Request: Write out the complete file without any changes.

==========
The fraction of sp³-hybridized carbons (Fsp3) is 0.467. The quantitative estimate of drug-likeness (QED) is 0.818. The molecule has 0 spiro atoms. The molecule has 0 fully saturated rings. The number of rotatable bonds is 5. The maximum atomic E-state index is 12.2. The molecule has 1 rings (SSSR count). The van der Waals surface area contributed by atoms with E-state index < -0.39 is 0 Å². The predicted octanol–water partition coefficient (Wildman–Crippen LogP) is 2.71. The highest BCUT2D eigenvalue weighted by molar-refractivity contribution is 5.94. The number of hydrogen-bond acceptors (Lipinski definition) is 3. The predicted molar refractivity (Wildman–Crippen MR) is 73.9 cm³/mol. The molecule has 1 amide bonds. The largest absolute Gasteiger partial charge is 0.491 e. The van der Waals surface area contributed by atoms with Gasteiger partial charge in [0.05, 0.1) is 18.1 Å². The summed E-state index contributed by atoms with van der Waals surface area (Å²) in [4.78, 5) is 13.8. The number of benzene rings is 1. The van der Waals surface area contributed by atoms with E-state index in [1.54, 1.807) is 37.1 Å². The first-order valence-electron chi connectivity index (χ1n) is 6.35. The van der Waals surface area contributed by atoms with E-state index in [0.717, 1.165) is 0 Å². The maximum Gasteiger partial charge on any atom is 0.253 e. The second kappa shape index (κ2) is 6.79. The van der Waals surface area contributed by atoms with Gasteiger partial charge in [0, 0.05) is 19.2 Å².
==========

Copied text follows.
The fraction of sp³-hybridized carbons (Fsp3) is 0.467. The quantitative estimate of drug-likeness (QED) is 0.818. The molecule has 0 spiro atoms. The molecule has 0 fully saturated rings. The number of rotatable bonds is 5. The maximum atomic E-state index is 12.2. The molecule has 1 rings (SSSR count). The van der Waals surface area contributed by atoms with E-state index < -0.39 is 0 Å². The predicted octanol–water partition coefficient (Wildman–Crippen LogP) is 2.71. The highest BCUT2D eigenvalue weighted by molar-refractivity contribution is 5.94. The number of hydrogen-bond acceptors (Lipinski definition) is 3. The predicted molar refractivity (Wildman–Crippen MR) is 73.9 cm³/mol. The molecule has 1 amide bonds. The largest absolute Gasteiger partial charge is 0.491 e. The van der Waals surface area contributed by atoms with Gasteiger partial charge in [0.05, 0.1) is 18.1 Å². The summed E-state index contributed by atoms with van der Waals surface area (Å²) in [4.78, 5) is 13.8. The number of benzene rings is 1. The van der Waals surface area contributed by atoms with E-state index in [1.54, 1.807) is 37.1 Å². The first-order valence-electron chi connectivity index (χ1n) is 6.35. The van der Waals surface area contributed by atoms with E-state index in [0.717, 1.165) is 0 Å². The maximum Gasteiger partial charge on any atom is 0.253 e. The second kappa shape index (κ2) is 6.79. The van der Waals surface area contributed by atoms with Gasteiger partial charge in [0, 0.05) is 19.2 Å².